Dr. Barry Sears is a research scientist and creator of the world famous Zone Diet. His most recent book, The OmegaRx Zone - The Miracle of the New High-Dose Fish Oil, is the culmination of 20 years of research on the benefits of long-chain omega-3 fatty acids contained in fish oil. In fact, Dr. Sears pioneered the development of pharmaceutical-grade fish oil, a highly refined nutritional supplement rich in DHA and EPA. This work continues his life long dedication to using diet to help people maintain their state of wellness.

Yet few people understand what they are, what they do.

When it comes to heart disease, prevention is your best bet. High blood pressure and hypertension put undue stress on the heart, blood vessels and other organs. A person can get excellent heart health through a variety of ways, especially through a good diet.

Certain foods have been shown to be healthy for the heart. Fish has the proven benefits of omega-3 oil. Omega-3 may lower the risk of abnormal heart rhythms and reduce the cohesion of blood cells, which make them less likely to form clots and block arteries. Omega-3 seems to be particularly beneficial to people already at risk for heart disease and those who have experienced a heart attack.

Olive oil is a healthy choice over other fats such as butter, palm and coconut oils because olive oil is a monounsaturated fat that does not increase levels of cholesterol and triglycerides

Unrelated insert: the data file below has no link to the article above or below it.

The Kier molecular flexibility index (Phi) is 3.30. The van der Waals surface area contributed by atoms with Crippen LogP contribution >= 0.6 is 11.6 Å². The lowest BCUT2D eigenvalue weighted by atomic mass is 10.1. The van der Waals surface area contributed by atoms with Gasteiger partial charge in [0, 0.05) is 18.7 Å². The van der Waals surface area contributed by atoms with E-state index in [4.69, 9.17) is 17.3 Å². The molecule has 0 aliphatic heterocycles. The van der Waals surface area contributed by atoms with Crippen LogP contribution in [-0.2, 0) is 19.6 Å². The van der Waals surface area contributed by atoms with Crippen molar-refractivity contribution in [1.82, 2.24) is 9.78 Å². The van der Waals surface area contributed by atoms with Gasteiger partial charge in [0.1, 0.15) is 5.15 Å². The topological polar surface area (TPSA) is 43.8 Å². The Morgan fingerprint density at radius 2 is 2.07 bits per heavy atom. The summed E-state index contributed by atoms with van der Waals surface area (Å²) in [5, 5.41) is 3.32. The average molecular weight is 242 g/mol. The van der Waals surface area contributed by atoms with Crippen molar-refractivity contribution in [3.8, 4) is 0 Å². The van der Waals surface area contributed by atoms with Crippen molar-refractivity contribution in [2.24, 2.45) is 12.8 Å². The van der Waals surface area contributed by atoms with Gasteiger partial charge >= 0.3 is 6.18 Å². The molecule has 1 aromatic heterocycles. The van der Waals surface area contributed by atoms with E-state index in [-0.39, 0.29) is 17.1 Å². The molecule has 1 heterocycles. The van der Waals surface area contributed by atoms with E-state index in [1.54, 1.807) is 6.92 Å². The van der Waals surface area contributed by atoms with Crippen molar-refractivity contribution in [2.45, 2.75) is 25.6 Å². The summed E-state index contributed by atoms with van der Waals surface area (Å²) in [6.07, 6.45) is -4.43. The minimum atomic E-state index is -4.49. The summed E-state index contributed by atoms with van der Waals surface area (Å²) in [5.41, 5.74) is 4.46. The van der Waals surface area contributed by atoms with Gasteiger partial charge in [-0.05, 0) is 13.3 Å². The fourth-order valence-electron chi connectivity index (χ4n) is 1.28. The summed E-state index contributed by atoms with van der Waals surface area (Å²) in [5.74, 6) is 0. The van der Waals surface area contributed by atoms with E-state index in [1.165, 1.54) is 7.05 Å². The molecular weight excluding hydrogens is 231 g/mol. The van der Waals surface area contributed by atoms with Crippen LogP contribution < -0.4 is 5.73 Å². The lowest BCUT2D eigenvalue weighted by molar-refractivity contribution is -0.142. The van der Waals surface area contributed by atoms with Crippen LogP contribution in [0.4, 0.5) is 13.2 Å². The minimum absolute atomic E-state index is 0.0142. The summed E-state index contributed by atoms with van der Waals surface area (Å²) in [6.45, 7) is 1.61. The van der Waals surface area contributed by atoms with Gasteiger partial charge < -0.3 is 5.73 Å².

The following information on trans fatty acids is Information from the Food and Drug Administration

Q: What are trans fatty acids?

A: Trans fatty acids (or "trans fat") are fats found in foods such as vegetable shortening, some margarines, crackers, candies, baked goods, cookies, snack foods, fried foods, salad dressings, and many processed foods.

*-additional information from me: Fats that are artificially created through a chemical process of the hydrogenation of oils. This solidifies the oil and limits the body's ability to regulate cholesterol. These fats are considered to be the most harmful to one's health. The Federal Drug Administration has mandated that the amount of trans fats be labeled on food products by 2005.

Q: Why should We care about trans fat?

A: It's important to know about trans fat because there is a direct, proven relationship between diets high in trans fat content and LDL ("bad") cholesterol levels and, therefore, and increased risk of coronary heart disease - a leading cause of death in the US.

Q: Aren't all fats bad?

A: No. There are "good" fats and "bad" ones, just like there's good and bad blood cholesterol. Saturated fats and trans fat have bad effects on cholesterol levels. Polyunsaturated fats and monosaturated fats (such as olive oil, canola oil, soybean oil, and corn oil) have good effects.

Q: How much trans fat is too much?

A: There is research currently under way to determine this. However, it is true and accurate to say that the less saturated fat, trans fat and cholesterol consumed the better. Trans fat while pervasive in many of the foods we eat is not "essential" to any healthy diet.